As I shared the other day, my eyes are being pried open to the need and opportunity to love all around me. And not just to love half-heartedly, but to go all in, go hog wild, as we say here in Texas. To give with no agenda or ulterior motive, just unconditional love. I’m not saying I do this with any sort of consistency or depth, but I’m saying my eyes have been opened, at least a little bit.
I think the whole ordeal with World Vision just revealed to me how much inside our own head we are. If you have no idea what I’m talking about, basically a couple of days ago World Vision (a Christian based humanitarian effort that supports children in poverty all around the world) announced that they would change their hiring policy and hire Christian gay people who were married.
People went crazy.
Thousands and thousands of people withdrew their $35 monthly donations for the child they had been supporting for years because of this decision.
In other words, people yanked back their promise of love, support, and provision of food, medicine, education, and clothing for a child because they decided in their own mind that punishing the “sin” of being gay was way more important than providing a child with life.
They would rather punish gay people than provide food to a child in poverty. (Benjamin Corey had an awesome post that first made me aware of this whole situation.)
Then, yesterday, World Vision reversed their decision. Nish Weiseth wrote an excellent piece about this, also.
I get why World Vision would do that. These are real kids losing real, tangible needs because people withdrew their support. But it still sucks.
And in all of this, it struck me how much inside our own heads, our own lives, our own minds we are. How did we, as Jesus-followers, end up deciding that homosexuality was worse than greed? Or selfishness? Or idolatry? Or divorce? Or economic injustice? Because we live inside our own heads, with little to no thought for the needs of those around us.
We’re great at loving our kids. Or our spouses. Or our friends. We’re great at loving people just like us.
But what happens when you don’t like someone’s behavior? When you don’t agree with their lifestyle? Well. Then we don’t have to love them, of course. And furthermore, they deserve to be called out, shunned, and made to wear scarlet letters so we can separate those who agree with us from those who don’t. We become modern-day Pharisees, knowing we’re supposed to “love our neighbors as ourselves” but asking who our neighbor is – who do we have to love? Who can we get away with hating?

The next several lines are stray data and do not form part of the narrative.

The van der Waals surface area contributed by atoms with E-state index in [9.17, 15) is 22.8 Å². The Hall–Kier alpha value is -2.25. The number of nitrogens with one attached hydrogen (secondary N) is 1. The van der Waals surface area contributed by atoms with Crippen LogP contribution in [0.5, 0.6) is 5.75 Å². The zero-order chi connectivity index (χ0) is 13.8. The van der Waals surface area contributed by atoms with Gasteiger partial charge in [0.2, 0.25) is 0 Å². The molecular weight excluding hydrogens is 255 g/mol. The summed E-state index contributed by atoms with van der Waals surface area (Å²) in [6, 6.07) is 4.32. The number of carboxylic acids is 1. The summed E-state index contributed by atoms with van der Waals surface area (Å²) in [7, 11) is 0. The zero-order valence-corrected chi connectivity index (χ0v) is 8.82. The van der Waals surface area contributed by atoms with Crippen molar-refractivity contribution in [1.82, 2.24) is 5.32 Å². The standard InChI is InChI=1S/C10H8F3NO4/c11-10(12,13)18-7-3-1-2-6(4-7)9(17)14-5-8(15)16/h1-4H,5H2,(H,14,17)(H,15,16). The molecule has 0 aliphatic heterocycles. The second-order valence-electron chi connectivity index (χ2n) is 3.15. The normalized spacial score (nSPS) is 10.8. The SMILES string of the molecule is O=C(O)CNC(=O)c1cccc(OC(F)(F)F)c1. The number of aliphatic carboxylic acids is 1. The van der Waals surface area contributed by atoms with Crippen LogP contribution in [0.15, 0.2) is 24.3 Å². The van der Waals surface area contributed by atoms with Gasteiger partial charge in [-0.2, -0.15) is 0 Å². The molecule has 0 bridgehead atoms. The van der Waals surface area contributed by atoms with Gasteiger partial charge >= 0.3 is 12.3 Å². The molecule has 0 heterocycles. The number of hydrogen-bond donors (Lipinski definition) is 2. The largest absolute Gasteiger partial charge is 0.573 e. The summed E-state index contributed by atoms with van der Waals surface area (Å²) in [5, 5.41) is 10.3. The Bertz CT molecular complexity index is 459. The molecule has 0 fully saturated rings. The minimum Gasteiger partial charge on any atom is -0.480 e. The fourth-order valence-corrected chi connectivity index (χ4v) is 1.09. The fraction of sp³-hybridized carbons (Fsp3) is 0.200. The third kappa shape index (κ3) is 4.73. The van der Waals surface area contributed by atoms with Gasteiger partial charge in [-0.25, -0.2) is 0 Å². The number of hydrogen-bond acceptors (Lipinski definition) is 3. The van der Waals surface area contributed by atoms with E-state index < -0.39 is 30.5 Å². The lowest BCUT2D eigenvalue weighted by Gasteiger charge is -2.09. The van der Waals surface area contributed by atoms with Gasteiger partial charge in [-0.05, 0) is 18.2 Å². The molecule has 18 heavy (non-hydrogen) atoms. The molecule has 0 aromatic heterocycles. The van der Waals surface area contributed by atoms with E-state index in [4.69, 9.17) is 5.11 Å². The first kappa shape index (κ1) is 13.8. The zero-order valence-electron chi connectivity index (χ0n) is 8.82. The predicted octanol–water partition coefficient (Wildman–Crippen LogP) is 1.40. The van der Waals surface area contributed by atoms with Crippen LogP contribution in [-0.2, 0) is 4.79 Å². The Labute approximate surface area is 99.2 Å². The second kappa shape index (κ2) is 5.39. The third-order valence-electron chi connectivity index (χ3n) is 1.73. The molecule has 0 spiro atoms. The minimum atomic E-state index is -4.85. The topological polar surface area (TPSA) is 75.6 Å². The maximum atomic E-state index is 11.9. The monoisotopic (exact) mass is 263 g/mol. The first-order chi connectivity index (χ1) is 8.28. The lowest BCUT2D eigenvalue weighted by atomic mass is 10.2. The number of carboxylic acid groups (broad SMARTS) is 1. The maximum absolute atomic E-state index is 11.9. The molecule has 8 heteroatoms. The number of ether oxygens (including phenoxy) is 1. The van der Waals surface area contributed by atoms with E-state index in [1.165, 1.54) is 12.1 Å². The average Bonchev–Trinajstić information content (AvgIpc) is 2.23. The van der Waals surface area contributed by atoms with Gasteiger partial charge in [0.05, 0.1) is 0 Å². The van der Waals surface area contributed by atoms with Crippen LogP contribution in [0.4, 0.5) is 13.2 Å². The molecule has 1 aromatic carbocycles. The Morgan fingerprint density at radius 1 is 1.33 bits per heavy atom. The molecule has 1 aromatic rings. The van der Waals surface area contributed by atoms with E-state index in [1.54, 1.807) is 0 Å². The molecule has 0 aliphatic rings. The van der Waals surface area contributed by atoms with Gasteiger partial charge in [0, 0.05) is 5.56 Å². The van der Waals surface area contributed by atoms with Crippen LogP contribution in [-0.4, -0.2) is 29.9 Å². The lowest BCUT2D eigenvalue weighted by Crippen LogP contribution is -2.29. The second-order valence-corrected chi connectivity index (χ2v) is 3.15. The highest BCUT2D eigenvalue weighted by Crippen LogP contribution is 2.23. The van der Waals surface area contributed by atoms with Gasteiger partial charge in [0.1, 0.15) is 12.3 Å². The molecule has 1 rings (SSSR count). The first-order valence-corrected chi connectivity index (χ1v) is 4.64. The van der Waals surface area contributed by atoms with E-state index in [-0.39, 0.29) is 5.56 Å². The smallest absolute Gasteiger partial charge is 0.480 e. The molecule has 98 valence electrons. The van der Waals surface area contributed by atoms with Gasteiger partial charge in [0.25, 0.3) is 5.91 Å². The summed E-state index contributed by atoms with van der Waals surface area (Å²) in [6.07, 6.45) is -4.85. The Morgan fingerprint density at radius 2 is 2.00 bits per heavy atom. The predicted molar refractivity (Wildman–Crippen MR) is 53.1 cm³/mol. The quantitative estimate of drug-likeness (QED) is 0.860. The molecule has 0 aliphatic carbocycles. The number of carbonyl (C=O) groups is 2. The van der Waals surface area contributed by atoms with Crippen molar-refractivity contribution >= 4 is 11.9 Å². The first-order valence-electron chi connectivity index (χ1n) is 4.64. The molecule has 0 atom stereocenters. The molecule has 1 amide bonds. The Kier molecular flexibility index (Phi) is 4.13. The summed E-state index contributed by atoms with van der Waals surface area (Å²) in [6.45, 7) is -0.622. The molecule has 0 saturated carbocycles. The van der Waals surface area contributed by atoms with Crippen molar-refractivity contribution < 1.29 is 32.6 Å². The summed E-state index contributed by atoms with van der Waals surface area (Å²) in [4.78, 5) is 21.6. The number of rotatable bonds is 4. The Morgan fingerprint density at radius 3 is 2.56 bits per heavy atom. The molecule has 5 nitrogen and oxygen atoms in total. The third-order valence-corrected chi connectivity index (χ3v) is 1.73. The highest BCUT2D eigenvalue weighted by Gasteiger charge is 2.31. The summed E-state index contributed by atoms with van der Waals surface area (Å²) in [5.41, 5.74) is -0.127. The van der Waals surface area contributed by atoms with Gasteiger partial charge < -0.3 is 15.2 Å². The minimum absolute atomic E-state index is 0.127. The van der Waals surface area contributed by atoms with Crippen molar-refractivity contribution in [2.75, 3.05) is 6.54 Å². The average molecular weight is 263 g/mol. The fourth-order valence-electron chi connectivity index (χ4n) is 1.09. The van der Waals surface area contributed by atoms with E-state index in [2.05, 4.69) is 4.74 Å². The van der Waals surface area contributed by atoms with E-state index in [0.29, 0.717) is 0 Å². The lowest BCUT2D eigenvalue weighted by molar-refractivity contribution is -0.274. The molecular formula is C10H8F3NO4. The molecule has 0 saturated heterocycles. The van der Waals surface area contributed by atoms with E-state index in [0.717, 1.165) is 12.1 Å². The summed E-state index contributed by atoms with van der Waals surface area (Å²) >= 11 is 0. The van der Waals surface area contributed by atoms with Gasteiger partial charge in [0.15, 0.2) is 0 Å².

When we get stuck living the Christian life in our own heads, with our own judgements and opinions and rhetoric, the entire Christian life becomes all about judging other people’s behavior. There is no room in our minds for loving others because love doesn’t come from your head.
Love comes from God, who resides in us, in union with our spirit. God, who is Love, and who is revealed in the person of Jesus, isn’t interested in punishing people for their behavior or creating in clubs and out clubs or in ranking sins. He is about loving unconditionally. He is about social and economic justice (which, by the way, he addresses way more often than anything remotely regarding homosexuality), He is about loving our enemies, He is about redemption and healing and mercy.
To participate in this crazy, counter-culture, wildly loving, Kingdom of God, we must get outside our own head. We must be willing to enter into the swirling Grace around us, to dive in and let go of the rhetoric we thought we knew, the judgements and arguments and “I’m-right-and-you’re-going-to-hell” speech.
We must be willing to open our eyes to what Jesus really said, what He really cares about. What did He say were the greatest commandments? To love God with all our heart, soul, mind, and strength, and to love others. And then He went on to say that all of the Law and the prophets hang on these two commandments. (Matthew 22:36-40). All of the head-based, rule-following behaviors and decisions must be seen through the greatest commandment to love.
Because when it comes down to it, can anyone really picture Jesus dumping hungry kids off his lap to stand up and call out a gay person who was trying to feed those kids?
Let’s get outside our own heads, our own stuff, and let’s be about the business of loving others.